A frown was seen upon the face
Of Little George the brave;
For Prince of Wales, his royal grace
Would not a pardon crave.
He’d frankly said at Windsor Castle
The Earl of Lichfield’s land
Contained a freak, a Bald Buck rascal.
Pleasing all the courtly band.
The reason for this conduct,
Which seemed so out of bounds,
The George who ruled the country
Sought for here around
Also from the forest
Whence Robin Hood had come-
The Royal Oaks rocked with laughter
At what the King had done
He’d come one day with Greyhound bay
Horse and Jockey colours gay,
Ere long he saw the ghastly freak
The reason of his son’s outbreak
So all, who knew the Fountain head
Of our Britannia’s shore
Could never hope for laurel green
Hunting Swan or else the boar.
As fierce Red Lion, his anger grew,
And in his rage he swore,
His Constitution could not stand
His heart in great uproar.
That night, beneath the Hollybush.
With Rodney and with Smithfield
A duel was fought (and our sons are taught)
The one duel fought in Lichfield).
On one side stood the Old Crown
The hero of the tale,
And ‘cross the great Queen’s Head was seen
Like Angel, sad and pale.
‘Three Crowns I’ll stake, they won’t checkmate’
Was said by Anglesey,
And Gresley Arms were held aloft
(These never could agree)
The King’s Head man from rivals ran,
The father and the son;
Brave Duke of York was standing there
With Duke of Wellington.
Others, too, were there that day
Beneath the greenwood tree,
All Chequers of a bloody end,
Assistant hopes to be.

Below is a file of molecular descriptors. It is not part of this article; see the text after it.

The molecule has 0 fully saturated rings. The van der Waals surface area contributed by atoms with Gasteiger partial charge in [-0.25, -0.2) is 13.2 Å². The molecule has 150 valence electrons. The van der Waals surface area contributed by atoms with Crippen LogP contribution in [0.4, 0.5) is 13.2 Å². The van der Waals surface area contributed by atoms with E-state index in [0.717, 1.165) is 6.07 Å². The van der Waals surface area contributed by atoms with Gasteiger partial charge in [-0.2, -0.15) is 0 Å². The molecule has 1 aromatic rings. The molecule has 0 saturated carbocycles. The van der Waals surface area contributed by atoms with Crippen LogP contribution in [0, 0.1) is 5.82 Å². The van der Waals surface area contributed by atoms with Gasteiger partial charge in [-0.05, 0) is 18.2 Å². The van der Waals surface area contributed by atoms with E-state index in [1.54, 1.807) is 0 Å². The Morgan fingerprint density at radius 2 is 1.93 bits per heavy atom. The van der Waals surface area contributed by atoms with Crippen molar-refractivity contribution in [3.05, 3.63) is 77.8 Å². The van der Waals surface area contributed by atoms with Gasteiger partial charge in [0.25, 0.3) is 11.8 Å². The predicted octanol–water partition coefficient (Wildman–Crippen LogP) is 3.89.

The Duke of Cambridge afterwards
Most thoroughly agreed
The Scale ne’er turned, nor honour burned
By foul or ugly deed
The nighttime fell and Malt Shovel
Ceased its plying hire
Carpenters’ Arms from work bench strayed
To pewters round the Turk’s Head fire.
The tenants of the land that night,
O’er Three Tuns, ‘neath the trees,
Spoke of duel and fighting
And many of Cross Keys
The Goat’s Head too, looked o’er the wall
Of cottage old and grey
Saw he the George and Dragon
Cross the Bridge at break of day
At night the Hen and Chickens
Made the Feathers fly;
One thought perhaps they visioned-
A Spread Eagle in the sky.
I leave the rest and how the test
Of rivals, youth and age.
And parentage – the end I leave
To fill another page.
So visions fill my thoughts,
Because I am a glutton
I long to see Hotel Trent Valley
So near Shoulder of Mutton
I’ve strayed far from the tale
The Sheriff told to me,
A Bridge I’ve built between the years
Of Lichfield’s memory.
Now Railway runs where duels were fought